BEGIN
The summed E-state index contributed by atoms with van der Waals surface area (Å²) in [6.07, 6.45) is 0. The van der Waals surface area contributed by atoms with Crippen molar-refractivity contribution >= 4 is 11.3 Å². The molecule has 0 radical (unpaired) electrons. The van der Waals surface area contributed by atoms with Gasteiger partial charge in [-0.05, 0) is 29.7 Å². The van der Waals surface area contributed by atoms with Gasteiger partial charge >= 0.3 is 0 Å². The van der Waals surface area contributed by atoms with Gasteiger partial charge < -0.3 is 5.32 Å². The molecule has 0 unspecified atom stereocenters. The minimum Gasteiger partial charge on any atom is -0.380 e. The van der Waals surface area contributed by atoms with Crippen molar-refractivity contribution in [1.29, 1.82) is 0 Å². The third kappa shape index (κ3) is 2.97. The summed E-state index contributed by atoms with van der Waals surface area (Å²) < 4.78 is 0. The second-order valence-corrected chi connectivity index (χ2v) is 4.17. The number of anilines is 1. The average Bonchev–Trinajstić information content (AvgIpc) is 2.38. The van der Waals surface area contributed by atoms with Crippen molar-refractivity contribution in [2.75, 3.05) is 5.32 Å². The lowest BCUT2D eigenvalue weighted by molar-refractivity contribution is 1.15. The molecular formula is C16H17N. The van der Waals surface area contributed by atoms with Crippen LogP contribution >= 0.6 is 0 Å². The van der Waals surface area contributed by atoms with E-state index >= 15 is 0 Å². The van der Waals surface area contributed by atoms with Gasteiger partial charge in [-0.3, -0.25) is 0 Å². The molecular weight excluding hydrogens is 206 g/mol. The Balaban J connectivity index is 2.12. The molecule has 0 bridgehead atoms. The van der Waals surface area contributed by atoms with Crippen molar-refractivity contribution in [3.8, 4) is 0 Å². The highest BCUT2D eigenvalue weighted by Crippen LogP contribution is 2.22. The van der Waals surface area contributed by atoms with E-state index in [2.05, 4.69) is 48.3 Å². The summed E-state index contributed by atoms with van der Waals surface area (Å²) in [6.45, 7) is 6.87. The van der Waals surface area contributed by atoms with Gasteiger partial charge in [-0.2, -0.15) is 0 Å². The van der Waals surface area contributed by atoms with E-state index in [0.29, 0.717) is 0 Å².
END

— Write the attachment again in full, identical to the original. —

The summed E-state index contributed by atoms with van der Waals surface area (Å²) in [6.07, 6.45) is 0. The van der Waals surface area contributed by atoms with Crippen molar-refractivity contribution >= 4 is 11.3 Å². The molecule has 0 radical (unpaired) electrons. The van der Waals surface area contributed by atoms with Gasteiger partial charge in [-0.05, 0) is 29.7 Å². The van der Waals surface area contributed by atoms with Gasteiger partial charge >= 0.3 is 0 Å². The van der Waals surface area contributed by atoms with Gasteiger partial charge < -0.3 is 5.32 Å². The molecule has 0 unspecified atom stereocenters. The minimum Gasteiger partial charge on any atom is -0.380 e. The van der Waals surface area contributed by atoms with Crippen molar-refractivity contribution in [1.29, 1.82) is 0 Å². The third kappa shape index (κ3) is 2.97. The summed E-state index contributed by atoms with van der Waals surface area (Å²) < 4.78 is 0. The second-order valence-corrected chi connectivity index (χ2v) is 4.17. The number of anilines is 1. The average Bonchev–Trinajstić information content (AvgIpc) is 2.38. The van der Waals surface area contributed by atoms with Crippen molar-refractivity contribution in [2.75, 3.05) is 5.32 Å². The lowest BCUT2D eigenvalue weighted by molar-refractivity contribution is 1.15. The molecular formula is C16H17N. The van der Waals surface area contributed by atoms with Crippen LogP contribution >= 0.6 is 0 Å². The van der Waals surface area contributed by atoms with E-state index >= 15 is 0 Å². The van der Waals surface area contributed by atoms with Gasteiger partial charge in [-0.3, -0.25) is 0 Å². The molecular weight excluding hydrogens is 206 g/mol. The Balaban J connectivity index is 2.12. The molecule has 0 bridgehead atoms. The van der Waals surface area contributed by atoms with Crippen molar-refractivity contribution in [3.8, 4) is 0 Å². The highest BCUT2D eigenvalue weighted by Crippen LogP contribution is 2.22. The van der Waals surface area contributed by atoms with E-state index in [2.05, 4.69) is 48.3 Å². The summed E-state index contributed by atoms with van der Waals surface area (Å²) in [6.45, 7) is 6.87. The van der Waals surface area contributed by atoms with Gasteiger partial charge in [-0.2, -0.15) is 0 Å². The van der Waals surface area contributed by atoms with E-state index in [0.29, 0.717) is 0 Å².